Richard Russo
I was in junior high—as middle school was called back then—when I heard my first live band. The venue was the gym where we hormone-driven eighth-grade boys ran laps, climbed ropes, played dodgeball, and wrestled, in the process converting our recent cafeteria lunch—half a ham-salad sandwich and a shallow bowl of Campbell’s tomato soup—to methane.
Nonfiction Online Feature
John Jeremiah Sullivan
The one who concerns us now is this little strapping round comedian, whom the sisters, when they arrive, will nickname Pudley. His real name, or the name we know him by, is Paul Dresser. He will grow into one of the fattest men in America, and for a time its most successful songwriter.
Ben Loory
One night, the woman has a dream that the ocean moves in next door. She can see it in there rolling around, as she stares out the window across the hedge. Somehow the ocean’s all lit up from below—light’s sparkling through the clear blue waves.
Anders Carlson-Wee
Fair warning: I gotta roll my mother / every half hour or so to curb bedsores, / but I wanna hear this story. Just keep / it down cause she’s asleep and I need / the door cracked to hear her heart.
Justin Taylor
When Rick’s father died, and the mountain house became Rick’s officially, he’d talked about bringing the game out here, setting it up in the living room or the den. Instead he sold it and used the money to buy a ring for Sharon, who in time came to throw it into the lake that the house sits above.
The Conglomerate
Hear John Jeremiah Sullivan's rendition of "The Curse": by some definitions, the first blues song ever written. Composed by Paul Dresser in 1887 and subsequently lost to history, it has been recorded here for the first time.
Alexander Maksik
I was living then in a charmless apartment on the eleventh floor of a deathly building in the fifteenth, constructed in the seventies when Parisians, apparently lonely for the days when others were destroying their city, took a shot at doing it themselves.
Archival Content Poetry
Christian Wiman
It was when I walked lost / in the burn and rust / of late October that I turned / near dusk toward the leaf-screened / light of a green clearing in the trees. / In the untracked and roadless open / I saw an intact but wide-open house, / half-standing and half-lost.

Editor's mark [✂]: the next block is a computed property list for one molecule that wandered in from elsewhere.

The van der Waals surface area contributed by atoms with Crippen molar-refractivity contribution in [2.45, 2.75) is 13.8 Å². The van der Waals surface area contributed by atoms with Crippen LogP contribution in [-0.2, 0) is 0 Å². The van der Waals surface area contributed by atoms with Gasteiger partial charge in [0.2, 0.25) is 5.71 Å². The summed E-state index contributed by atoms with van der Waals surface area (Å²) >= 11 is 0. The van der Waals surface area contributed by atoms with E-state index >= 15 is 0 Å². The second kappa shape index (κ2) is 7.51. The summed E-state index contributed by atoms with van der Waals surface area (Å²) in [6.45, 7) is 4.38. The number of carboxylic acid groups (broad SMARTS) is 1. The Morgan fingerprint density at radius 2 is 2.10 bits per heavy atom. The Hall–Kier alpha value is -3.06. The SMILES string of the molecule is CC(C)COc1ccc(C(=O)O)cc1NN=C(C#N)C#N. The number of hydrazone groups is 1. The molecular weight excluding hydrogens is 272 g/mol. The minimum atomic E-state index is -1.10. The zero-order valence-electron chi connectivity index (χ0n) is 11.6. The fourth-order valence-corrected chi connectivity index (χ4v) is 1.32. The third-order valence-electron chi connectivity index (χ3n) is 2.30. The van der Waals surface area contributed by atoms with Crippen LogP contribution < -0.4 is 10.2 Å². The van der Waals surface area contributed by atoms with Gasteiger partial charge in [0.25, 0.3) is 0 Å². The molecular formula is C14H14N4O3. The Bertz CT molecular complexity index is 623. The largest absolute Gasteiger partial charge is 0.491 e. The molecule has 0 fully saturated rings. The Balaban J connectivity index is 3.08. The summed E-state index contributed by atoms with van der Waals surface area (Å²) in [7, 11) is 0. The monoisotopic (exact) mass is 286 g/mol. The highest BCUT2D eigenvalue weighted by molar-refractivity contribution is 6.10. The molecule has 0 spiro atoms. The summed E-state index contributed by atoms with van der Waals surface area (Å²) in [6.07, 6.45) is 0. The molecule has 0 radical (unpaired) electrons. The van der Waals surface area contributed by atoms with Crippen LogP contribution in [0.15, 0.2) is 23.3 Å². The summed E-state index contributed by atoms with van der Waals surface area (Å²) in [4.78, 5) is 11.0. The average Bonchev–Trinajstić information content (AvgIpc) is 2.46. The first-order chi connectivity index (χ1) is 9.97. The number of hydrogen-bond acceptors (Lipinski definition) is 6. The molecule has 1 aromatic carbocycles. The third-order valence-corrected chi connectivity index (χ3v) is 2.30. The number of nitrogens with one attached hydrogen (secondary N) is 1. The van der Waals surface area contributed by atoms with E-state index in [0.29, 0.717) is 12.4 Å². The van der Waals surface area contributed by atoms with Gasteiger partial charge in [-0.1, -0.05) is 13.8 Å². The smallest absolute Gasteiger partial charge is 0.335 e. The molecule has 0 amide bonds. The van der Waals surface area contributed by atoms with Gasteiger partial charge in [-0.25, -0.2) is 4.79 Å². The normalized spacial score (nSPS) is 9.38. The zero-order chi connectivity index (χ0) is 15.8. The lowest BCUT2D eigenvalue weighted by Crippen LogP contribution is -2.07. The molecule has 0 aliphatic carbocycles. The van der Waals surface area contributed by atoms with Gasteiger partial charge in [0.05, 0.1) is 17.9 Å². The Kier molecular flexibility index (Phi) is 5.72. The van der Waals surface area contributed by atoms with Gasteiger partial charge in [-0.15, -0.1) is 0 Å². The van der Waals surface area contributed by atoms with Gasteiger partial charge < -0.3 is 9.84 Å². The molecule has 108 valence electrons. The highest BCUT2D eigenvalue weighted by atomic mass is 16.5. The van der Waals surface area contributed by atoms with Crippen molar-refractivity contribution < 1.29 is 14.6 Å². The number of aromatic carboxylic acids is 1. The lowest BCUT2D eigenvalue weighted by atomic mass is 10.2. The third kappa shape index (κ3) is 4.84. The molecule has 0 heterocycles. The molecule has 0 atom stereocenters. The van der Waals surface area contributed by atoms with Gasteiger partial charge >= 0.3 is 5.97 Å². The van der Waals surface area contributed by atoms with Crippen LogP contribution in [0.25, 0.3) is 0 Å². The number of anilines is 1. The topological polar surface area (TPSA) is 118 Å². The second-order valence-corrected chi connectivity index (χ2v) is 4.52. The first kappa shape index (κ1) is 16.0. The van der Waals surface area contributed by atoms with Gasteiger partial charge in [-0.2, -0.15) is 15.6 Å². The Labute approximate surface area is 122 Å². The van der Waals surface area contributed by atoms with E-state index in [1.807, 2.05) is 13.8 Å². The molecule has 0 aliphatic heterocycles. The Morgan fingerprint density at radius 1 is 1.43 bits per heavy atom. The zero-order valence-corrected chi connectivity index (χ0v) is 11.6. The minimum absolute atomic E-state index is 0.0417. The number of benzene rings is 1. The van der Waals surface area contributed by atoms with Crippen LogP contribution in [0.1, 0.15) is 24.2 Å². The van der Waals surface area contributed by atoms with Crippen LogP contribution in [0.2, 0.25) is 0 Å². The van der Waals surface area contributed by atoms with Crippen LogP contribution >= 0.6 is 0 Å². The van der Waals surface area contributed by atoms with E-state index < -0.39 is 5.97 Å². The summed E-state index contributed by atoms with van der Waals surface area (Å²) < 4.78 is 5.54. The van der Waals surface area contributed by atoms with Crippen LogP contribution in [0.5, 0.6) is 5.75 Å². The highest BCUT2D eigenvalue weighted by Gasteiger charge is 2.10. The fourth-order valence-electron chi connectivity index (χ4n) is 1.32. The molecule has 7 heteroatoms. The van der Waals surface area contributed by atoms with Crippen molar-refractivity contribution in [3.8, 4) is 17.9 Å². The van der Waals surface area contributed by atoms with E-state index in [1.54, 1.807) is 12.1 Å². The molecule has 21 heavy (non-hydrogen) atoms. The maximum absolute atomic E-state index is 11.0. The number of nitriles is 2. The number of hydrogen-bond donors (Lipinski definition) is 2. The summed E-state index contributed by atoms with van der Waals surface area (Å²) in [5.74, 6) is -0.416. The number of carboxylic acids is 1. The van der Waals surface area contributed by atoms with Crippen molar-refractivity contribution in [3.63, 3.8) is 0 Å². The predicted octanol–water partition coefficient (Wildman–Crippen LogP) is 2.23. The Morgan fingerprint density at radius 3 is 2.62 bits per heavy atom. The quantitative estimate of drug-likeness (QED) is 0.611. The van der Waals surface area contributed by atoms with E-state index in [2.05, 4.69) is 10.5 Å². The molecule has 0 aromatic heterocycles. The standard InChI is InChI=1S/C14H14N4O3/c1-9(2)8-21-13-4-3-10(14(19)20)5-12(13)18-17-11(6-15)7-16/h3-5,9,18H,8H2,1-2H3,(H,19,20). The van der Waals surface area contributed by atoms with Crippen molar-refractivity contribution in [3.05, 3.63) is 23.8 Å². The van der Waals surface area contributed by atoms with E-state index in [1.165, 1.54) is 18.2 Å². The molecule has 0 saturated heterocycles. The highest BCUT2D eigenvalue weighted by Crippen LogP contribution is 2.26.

Lee Conell
Our principal began his weekly remarks by telling us that one of the high school’s alums had just won a Nobel Prize. Earlier, my mother had shown me an article about it. “You see, Elena,” my mother had said, “what a good public magnet school can achieve?”
William Logan
The hard-polish, bank-floor / sheen of horse chestnuts / fall after fall showered us // with naval mines / fertile in the gloom, / each erotic as a Madonna // or the rosary beads of nuns.
Charlotte Pence and Adam Prince
On her final evening in Cartagena, thirty-two-year-old Margaret Lockwood-Showenwaldt took a laminated invitation offering discount drinks and a free buffet from a man wearing a bandanna over his face like a Wild West bad guy.
Ben Eisman
This was in downtown Chicago, a cold November night, 1992, at an almost-pretty-nice Italian place. I was seventeen, three inches taller than my father and thirty pounds lighter. He was a dentist, and I was the freshman at the University of Chicago whom he bragged about to his patients as they lay prone and gaping in his humming, pleather chair.
Archival Content Fiction
Cormac McCarthy
He never even felt the water. He couldn’t hear them any more, hadn’t heard them call since he left them somewhere backup the creek, when he hit the bullbriers full tilt, not feeling them either, aware only of them pulling at his coat and legs like small hands trying to hold him.
Gabriel Houck
Al makes his first appearance at night. He crosses the parking lot from the south, cutting a tangent across the lot between Parkview Baptist and the Hardee’s on 7th, then trips the motion sensor again, licking a hamburger wrapper as he steps up to the store’s window and peers in.
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